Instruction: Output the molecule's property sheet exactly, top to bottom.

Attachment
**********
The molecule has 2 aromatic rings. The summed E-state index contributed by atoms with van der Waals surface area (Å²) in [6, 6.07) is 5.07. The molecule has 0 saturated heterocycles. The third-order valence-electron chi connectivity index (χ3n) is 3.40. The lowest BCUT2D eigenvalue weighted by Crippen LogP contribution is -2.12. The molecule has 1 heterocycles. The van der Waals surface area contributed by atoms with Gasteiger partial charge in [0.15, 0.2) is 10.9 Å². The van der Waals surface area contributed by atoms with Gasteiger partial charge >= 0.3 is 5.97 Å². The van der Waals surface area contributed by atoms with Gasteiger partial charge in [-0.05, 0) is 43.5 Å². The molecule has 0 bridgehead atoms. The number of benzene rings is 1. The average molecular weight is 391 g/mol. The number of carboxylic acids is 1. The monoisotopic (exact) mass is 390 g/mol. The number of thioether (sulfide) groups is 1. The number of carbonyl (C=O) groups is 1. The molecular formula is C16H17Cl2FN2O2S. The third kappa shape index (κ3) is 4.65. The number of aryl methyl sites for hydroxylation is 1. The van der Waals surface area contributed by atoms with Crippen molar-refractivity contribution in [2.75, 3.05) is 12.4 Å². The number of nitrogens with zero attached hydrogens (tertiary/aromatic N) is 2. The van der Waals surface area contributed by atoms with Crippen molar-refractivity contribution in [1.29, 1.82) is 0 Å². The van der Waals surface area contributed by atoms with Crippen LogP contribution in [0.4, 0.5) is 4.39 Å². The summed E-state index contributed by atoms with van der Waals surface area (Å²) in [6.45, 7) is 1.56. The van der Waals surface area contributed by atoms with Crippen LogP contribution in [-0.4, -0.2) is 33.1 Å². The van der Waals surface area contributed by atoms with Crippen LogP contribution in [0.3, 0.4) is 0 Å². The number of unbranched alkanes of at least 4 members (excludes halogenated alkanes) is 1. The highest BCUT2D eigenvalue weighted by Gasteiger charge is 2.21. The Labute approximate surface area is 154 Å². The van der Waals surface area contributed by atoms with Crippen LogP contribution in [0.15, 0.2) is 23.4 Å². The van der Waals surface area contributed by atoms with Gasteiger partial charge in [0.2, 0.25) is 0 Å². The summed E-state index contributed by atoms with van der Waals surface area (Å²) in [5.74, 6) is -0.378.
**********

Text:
The molecule has 2 aromatic rings. The summed E-state index contributed by atoms with van der Waals surface area (Å²) in [6, 6.07) is 5.07. The molecule has 0 saturated heterocycles. The third-order valence-electron chi connectivity index (χ3n) is 3.40. The lowest BCUT2D eigenvalue weighted by Crippen LogP contribution is -2.12. The molecule has 1 heterocycles. The van der Waals surface area contributed by atoms with Gasteiger partial charge in [0.15, 0.2) is 10.9 Å². The van der Waals surface area contributed by atoms with Gasteiger partial charge >= 0.3 is 5.97 Å². The van der Waals surface area contributed by atoms with Gasteiger partial charge in [-0.05, 0) is 43.5 Å². The molecule has 0 bridgehead atoms. The number of benzene rings is 1. The average molecular weight is 391 g/mol. The number of carboxylic acids is 1. The monoisotopic (exact) mass is 390 g/mol. The number of thioether (sulfide) groups is 1. The number of carbonyl (C=O) groups is 1. The molecular formula is C16H17Cl2FN2O2S. The third kappa shape index (κ3) is 4.65. The number of aryl methyl sites for hydroxylation is 1. The van der Waals surface area contributed by atoms with Crippen molar-refractivity contribution in [2.75, 3.05) is 12.4 Å². The number of nitrogens with zero attached hydrogens (tertiary/aromatic N) is 2. The van der Waals surface area contributed by atoms with Crippen molar-refractivity contribution in [1.29, 1.82) is 0 Å². The van der Waals surface area contributed by atoms with Crippen LogP contribution in [0.4, 0.5) is 4.39 Å². The summed E-state index contributed by atoms with van der Waals surface area (Å²) in [6.45, 7) is 1.56. The van der Waals surface area contributed by atoms with Crippen LogP contribution in [-0.4, -0.2) is 33.1 Å². The van der Waals surface area contributed by atoms with Crippen LogP contribution in [0.3, 0.4) is 0 Å². The number of unbranched alkanes of at least 4 members (excludes halogenated alkanes) is 1. The highest BCUT2D eigenvalue weighted by Gasteiger charge is 2.21. The Labute approximate surface area is 154 Å². The van der Waals surface area contributed by atoms with Crippen LogP contribution in [0.15, 0.2) is 23.4 Å². The van der Waals surface area contributed by atoms with Gasteiger partial charge in [0.2, 0.25) is 0 Å². The summed E-state index contributed by atoms with van der Waals surface area (Å²) in [5.74, 6) is -0.378.